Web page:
SOURCE: Health Insights Today
An editorial by Daniel Redwood, DC
Through the 1970s and 1980s, those of us seeking to advance alternatives to conventional medicine that would be far less reliant on drugs and surgery, far more friendly to hands-on forms of healing and the use of natural substances, and cognizant that illness and pain usually have more than one cause and potential cure, identified ourselves as proponents of holism, holistic health care or holistic medicine. The words were chosen to convey the importance of seeing ourselves and our patients as whole persons—body, mind and spirit.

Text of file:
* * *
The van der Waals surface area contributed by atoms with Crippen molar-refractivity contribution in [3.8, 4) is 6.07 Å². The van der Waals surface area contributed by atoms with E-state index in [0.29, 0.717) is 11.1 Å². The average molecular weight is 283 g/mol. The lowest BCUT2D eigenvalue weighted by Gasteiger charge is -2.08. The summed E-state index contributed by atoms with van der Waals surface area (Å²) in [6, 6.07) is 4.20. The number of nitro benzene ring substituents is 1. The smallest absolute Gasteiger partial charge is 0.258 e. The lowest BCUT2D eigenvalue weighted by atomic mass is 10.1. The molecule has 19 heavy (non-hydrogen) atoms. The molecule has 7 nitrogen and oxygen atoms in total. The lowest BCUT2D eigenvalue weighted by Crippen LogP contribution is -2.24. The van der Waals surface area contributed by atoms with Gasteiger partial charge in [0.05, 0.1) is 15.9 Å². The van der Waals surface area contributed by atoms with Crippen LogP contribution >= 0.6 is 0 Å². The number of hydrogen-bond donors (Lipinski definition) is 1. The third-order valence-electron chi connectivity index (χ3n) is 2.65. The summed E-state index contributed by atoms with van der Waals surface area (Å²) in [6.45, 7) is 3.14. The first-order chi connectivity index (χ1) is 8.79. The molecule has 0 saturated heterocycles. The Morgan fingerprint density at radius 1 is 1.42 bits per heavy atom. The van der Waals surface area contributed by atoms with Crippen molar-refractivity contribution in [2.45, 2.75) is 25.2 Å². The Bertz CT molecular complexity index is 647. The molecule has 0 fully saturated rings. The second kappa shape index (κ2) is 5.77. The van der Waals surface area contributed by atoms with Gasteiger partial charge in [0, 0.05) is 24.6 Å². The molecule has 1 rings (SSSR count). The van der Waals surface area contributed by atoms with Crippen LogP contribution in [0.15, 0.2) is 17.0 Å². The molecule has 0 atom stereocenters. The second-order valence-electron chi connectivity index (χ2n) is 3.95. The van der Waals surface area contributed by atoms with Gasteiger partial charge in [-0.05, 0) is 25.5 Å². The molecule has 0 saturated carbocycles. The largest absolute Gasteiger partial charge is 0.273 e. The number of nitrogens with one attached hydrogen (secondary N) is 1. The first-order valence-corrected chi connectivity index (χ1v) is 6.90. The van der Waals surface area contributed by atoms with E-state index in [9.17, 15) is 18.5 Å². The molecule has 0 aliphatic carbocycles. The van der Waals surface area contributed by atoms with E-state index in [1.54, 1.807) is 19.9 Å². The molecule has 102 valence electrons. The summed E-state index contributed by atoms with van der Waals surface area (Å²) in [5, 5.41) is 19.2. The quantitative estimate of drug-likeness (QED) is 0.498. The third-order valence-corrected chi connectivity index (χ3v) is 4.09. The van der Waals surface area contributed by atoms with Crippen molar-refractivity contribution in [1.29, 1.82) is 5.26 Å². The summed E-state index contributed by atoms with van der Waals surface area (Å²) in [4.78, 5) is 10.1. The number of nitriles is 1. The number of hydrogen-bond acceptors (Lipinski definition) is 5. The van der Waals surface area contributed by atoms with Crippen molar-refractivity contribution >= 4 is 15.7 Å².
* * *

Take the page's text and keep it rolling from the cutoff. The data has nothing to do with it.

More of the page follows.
But phrases fall out of fashion. By the early 1990s, holistic had become alternative, then complementary and alternative (CAM), and finally (for now) integrative. We all understand that the map is not the territory, but changes in language signal changes in outlook and emphasis. Subtly and gradually, we have lost something in the process. When we raise the banner of holism, we assert the value of a whole systems paradigm. Endorsing alternative, complementary, or integrative medicine lacks this engaged focus on principles and thus affirms far less. (more…)